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Edith Bouvier Beale ("Little Edie") was an eccentric cousin of Jacqueline Kennedy Onassis. She became a cult figure and fashion icon after her appearance in the documentary Grey Gardens.
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To keep the household going, Edie Ewing Beale leaned on her father for financial assistance and sold family heirlooms.
On her own, without a husband to try and drag her to the Hampton cocktail parties she had no interest in attending in the first place, Big Edie's singing aspirations only strengthened. She frequented clubs, and even recorded a few songs. In 1942 she showed up late to her son's wedding, dressed as an opera singer. Her father, "Major" John Vernou Bouvier,
Jr. was appalled and soon cut her out of his will.
Without the money to support her or her house, Edie Ewing Beal's life at Grey Gardens fell into disrepair. In 1952, at Big Edie's calling, Little Edie returned home from New York City to take care of her mom. She wouldn't leave again until Big Edie's death in 1977.
For the next two decades, Edie Beale and her mother became increasingly reclusive, rarely venturing outside their property. Grey Gardens itself continued to slide downward, too, becoming the domain of stray cats—later estimates would put the count as high as 300—and raccoons, both of which Edie Beale took care to feed on a regular basis. Bills went unpaid and the two women subsided, in part, on cat food. In one memorable photograph, Edie Beale stands in front of a mound of discarded cat food cans measuring several feet in height. The exterior of the property changed as well; unkempt trees, shrubs and vines closed in around the house.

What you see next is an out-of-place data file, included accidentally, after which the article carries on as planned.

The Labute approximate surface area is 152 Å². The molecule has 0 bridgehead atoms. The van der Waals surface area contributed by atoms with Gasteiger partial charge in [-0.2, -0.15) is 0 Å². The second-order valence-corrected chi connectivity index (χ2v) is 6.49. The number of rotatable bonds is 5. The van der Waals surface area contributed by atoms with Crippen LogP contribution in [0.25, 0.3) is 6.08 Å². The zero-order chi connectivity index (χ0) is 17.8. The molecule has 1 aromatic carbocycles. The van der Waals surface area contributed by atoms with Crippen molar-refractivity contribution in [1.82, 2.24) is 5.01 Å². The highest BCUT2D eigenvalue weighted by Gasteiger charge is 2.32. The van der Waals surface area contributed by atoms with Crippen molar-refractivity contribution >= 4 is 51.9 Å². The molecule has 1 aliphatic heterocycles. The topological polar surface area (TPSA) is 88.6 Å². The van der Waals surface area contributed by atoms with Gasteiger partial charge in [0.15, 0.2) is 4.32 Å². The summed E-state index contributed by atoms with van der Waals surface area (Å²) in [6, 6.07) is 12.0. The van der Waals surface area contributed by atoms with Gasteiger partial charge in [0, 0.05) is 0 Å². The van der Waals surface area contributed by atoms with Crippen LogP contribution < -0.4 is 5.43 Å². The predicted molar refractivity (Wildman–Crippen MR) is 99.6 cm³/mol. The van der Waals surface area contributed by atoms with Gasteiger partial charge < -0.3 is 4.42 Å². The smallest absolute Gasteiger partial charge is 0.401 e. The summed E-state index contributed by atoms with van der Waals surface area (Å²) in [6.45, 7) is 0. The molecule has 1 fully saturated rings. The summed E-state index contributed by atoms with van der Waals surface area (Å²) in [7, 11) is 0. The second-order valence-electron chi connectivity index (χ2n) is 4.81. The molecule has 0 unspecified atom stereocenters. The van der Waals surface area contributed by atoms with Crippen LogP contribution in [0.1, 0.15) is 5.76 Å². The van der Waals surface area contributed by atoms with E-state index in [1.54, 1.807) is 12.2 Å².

In the fall of 1971 County officials, armed with a search warrant, descended on Grey Gardens. They informed Edie Beale and her mother that their home was "unfit for human habitation" and threatened eviction. The story, and the close family connection the two women had with Jacqueline Kennedy Onassis, caught fire with the press. The New York Post ran the headline, "Jackie's Aunt Told: Clean Up Mansion."
Big Edie and Little Edie railed against the threats, calling the visit by County officials a "raid" and the product of "a mean, nasty Republican town." "We're artists against the bureaucrats," Edie Beale said. "Mother's French operetta. I dance, I write poetry, I sketch. But that doesn't mean we're crazy." Eventually, Jacqueline Kennedy Onassis stepped in with her checkbook, paying $25,000 to have the place cleaned up—on the condition that her aunt and cousin could remain in their home.
In the fall of 1973, filmmakers David and Albert Maysles started shooting their documentary on Edie Beale and her mother. The film, which was released in 1975 to wide acclaim, showed a Grey Gardens that had virtually reverted back to its pre-cleanup squalor. But audiences and most critics took to the unique Beales. Amid the trash and the cats, Little Edie paraded around in high heels, dancing in front of the camera as she lamented her missed chances at true fame.
Edie Beale's style was also a popular part of the film, in particular the improvised head wraps—towels, shirts, and scarves—she used to constantly adorn her head.
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